The Sun Rising

               Busy old fool, unruly sun,
               Why dost thou thus,
Through windows, and through curtains call on us?
Must to thy motions lovers' seasons run?
               Saucy pedantic wretch, go chide
               Late school boys and sour prentices,
         Go tell court huntsmen that the king will ride,
         Call country ants to harvest offices,
Love, all alike, no season knows nor clime,
Nor hours, days, months, which are the rags of time.

               Thy beams, so reverend and strong
               Why shouldst thou think?
I could eclipse and cloud them with a wink,
But that I would not lose her sight so long;
               If her eyes have not blinded thine,
               Look, and tomorrow late, tell me,
         Whether both th' Indias of spice and mine
         Be where thou leftst them, or lie here with me.
Ask for those kings whom thou saw'st yesterday,
And thou shalt hear, All here in one bed lay.

               She's all states, and all princes, I,
               Nothing else is.
Princes do but play us; compared to this,
All honor's mimic, all wealth alchemy.
               Thou, sun, art half as happy as we,
               In that the world's contracted thus.
         Thine age asks ease, and since thy duties be
         To warm the world, that's done in warming us.
Shine here to us, and thou art everywhere;
This bed thy center is, these walls, thy sphere.

Writing Ideas

1. “The Sun Rising” is an aubade: a poem greeting the dawn, often involving lovers reluctant to separate. Using Donne’s poem as inspiration, write a modern aubade. For more contemporary models, read one of the following:
          “Aubade” by Amber Flora Thomas
          “An Aubade” by Joel Brouwer
          “Aubade” by Philip Larkin

2. In “The Sun Rising,” Donne speaks to the sun using apostrophe, a rhetorical device in which he addresses an inanimate object (the sun) as if it were a person able to respond. Using apostrophe, write your own poem addressing an imaginary or absent object as if it were present and able to reply.

Discussion Questions

1. How does Donne’s speaker feel about the coming of dawn? Which words or phrases best suggest his attitude?

2. How does Donne compare the sun to a person? In his personification, what sort of person does Donne suggest the sun is? Is his comparison reasonable or absurd? Why or why not?

3. Donne begins the poem by telling the sun to go bother “late school boys” and “country ants” because it can have no effect on love. Where else does Donne use wit, irony, or wordplay in the poem? What effect does it have on your understanding of the poem’s message?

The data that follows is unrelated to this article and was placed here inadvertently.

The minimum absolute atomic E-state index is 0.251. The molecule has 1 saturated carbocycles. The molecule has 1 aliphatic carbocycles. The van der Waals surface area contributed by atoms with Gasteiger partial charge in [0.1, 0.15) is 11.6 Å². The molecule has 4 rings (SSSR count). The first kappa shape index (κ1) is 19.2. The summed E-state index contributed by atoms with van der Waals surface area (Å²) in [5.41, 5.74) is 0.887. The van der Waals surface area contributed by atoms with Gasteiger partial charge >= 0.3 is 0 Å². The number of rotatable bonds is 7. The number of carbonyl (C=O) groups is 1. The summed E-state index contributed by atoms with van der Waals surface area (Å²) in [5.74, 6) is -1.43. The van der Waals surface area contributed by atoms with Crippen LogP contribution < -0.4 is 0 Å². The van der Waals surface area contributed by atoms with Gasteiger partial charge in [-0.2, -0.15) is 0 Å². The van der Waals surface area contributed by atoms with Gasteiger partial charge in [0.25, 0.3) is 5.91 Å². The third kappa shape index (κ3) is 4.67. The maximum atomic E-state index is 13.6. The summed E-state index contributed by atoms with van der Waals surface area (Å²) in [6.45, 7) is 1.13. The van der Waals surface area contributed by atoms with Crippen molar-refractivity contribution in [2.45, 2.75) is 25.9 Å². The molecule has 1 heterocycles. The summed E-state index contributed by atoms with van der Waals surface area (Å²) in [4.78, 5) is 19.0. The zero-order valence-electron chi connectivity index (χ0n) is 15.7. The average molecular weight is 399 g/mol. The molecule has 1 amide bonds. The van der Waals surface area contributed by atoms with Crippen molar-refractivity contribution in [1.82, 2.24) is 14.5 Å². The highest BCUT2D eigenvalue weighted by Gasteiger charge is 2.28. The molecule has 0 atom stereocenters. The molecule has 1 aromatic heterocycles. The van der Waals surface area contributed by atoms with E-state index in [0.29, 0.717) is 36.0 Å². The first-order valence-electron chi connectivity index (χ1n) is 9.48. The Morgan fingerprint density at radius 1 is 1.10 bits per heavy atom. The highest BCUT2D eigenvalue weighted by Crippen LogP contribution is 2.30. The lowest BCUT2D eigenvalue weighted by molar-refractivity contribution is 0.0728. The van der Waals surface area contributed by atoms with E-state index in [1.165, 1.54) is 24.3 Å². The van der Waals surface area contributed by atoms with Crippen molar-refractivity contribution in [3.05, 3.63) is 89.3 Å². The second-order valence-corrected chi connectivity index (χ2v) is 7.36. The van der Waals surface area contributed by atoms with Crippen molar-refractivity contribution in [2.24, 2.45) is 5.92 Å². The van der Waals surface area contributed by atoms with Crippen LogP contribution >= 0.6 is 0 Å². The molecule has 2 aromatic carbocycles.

What relationship exists between the public and private spheres in the poem, and how does Donne distinguish between them? Which realm does Donne seem to privilege?

Teaching Tips

1. Before teaching, review Stephen Burt’s poem guide. Also, have small groups of students research the following terms and share them with classmates before presenting the poem: John Donne, Copernicus, Galileo, Heliocentrism, Geocentrism, Aubade, Conceit, and Apostrophe; they can find the latter three terms defined in the Learning Area’s glossary, as well as a detailed biography of Donne linked next to the poem. Students may hyperlink their research terms to the poem to share on a class web site.

2. After paraphrasing the first stanza of the poem with your class, encourage students to read the text out loud multiple times as they work in small groups to paraphrase the other two stanzas, looking up words as necessary. Have volunteers from each group perform their paraphrase of the speaker’s address to the sun. Then in a large group debrief, create a class description of the moves Donne makes in each of the three stanzas of the poem. Start by asking what kind of speech act does the speaker perform in each stanza: warning, challenging, showing off, etc. What audiences are being addressed in each of the stanzas? How do these movements contribute to the overall meaning of the text?

3. Have students explore “Assumption of the Virgin,” the painting by Renaissance artist Lodovico Cigoli who was a close friend of Galileo’s. The first example of Galileo’s telescopic views of the moon to appear in visual art, the painting depicts the moon at the feet of the Virgin Mary. Have students discuss how scientific developments of the Renaissance may have shaped Cigoli’s painting and Donne’s imaginative portrayal of the speaker’s encounter with the sun in this aubade. Have them consider Donne’s speaker’s persona, perspective, and tone in light of the intellectual milieu of this period.  Extend the discussion to include a comparison of a painting from the same period, “Landscape with the Fall of Icarus” by Pieter Bruegel, which depicts a very different relationship between human beings and heavenly bodies. W.H. Auden’s poem “Musée des Beaux Arts” comments on this painting.

4. After exploring the poem in the context of its intellectual origins, its genre (the aubade) and its formal elements (the apostrophe and the conceit), have students prepare a radio documentary or webcast in which a formal reading of the poem and an interpretive discussion are included. Models of interpretive discussions of poems such as William Blake’s “The Garden of Love” and Plath’s “Fever 103” are available.

More Poems by John Donne